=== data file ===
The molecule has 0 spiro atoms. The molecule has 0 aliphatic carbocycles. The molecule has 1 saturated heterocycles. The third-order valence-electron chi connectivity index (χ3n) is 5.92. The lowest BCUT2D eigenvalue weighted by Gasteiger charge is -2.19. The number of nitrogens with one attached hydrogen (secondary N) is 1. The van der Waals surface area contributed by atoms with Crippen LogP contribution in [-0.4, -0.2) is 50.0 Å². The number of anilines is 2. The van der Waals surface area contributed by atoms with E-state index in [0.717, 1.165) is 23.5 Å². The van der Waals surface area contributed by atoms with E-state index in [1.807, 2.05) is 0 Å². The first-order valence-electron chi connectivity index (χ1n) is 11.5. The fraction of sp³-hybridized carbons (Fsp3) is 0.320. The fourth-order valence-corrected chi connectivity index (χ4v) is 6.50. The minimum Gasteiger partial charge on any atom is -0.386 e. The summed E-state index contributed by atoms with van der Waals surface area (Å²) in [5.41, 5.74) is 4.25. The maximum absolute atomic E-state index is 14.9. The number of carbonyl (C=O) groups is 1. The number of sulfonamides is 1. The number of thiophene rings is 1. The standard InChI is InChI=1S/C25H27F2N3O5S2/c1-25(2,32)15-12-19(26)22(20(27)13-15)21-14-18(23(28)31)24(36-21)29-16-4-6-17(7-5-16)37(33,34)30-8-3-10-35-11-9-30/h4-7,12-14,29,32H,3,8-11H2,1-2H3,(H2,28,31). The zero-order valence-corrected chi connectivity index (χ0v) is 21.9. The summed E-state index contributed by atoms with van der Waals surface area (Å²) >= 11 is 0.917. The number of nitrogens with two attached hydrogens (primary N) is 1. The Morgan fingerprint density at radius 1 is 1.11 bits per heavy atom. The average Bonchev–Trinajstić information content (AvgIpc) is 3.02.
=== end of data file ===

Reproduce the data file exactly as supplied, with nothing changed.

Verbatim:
The molecule has 0 spiro atoms. The molecule has 0 aliphatic carbocycles. The molecule has 1 saturated heterocycles. The third-order valence-electron chi connectivity index (χ3n) is 5.92. The lowest BCUT2D eigenvalue weighted by Gasteiger charge is -2.19. The number of nitrogens with one attached hydrogen (secondary N) is 1. The van der Waals surface area contributed by atoms with Crippen LogP contribution in [-0.4, -0.2) is 50.0 Å². The number of anilines is 2. The van der Waals surface area contributed by atoms with E-state index in [0.717, 1.165) is 23.5 Å². The van der Waals surface area contributed by atoms with E-state index in [1.807, 2.05) is 0 Å². The first-order valence-electron chi connectivity index (χ1n) is 11.5. The fraction of sp³-hybridized carbons (Fsp3) is 0.320. The fourth-order valence-corrected chi connectivity index (χ4v) is 6.50. The minimum Gasteiger partial charge on any atom is -0.386 e. The summed E-state index contributed by atoms with van der Waals surface area (Å²) in [5.41, 5.74) is 4.25. The maximum absolute atomic E-state index is 14.9. The number of carbonyl (C=O) groups is 1. The number of sulfonamides is 1. The number of thiophene rings is 1. The standard InChI is InChI=1S/C25H27F2N3O5S2/c1-25(2,32)15-12-19(26)22(20(27)13-15)21-14-18(23(28)31)24(36-21)29-16-4-6-17(7-5-16)37(33,34)30-8-3-10-35-11-9-30/h4-7,12-14,29,32H,3,8-11H2,1-2H3,(H2,28,31). The zero-order valence-corrected chi connectivity index (χ0v) is 21.9. The summed E-state index contributed by atoms with van der Waals surface area (Å²) >= 11 is 0.917. The number of nitrogens with two attached hydrogens (primary N) is 1. The Morgan fingerprint density at radius 1 is 1.11 bits per heavy atom. The average Bonchev–Trinajstić information content (AvgIpc) is 3.02.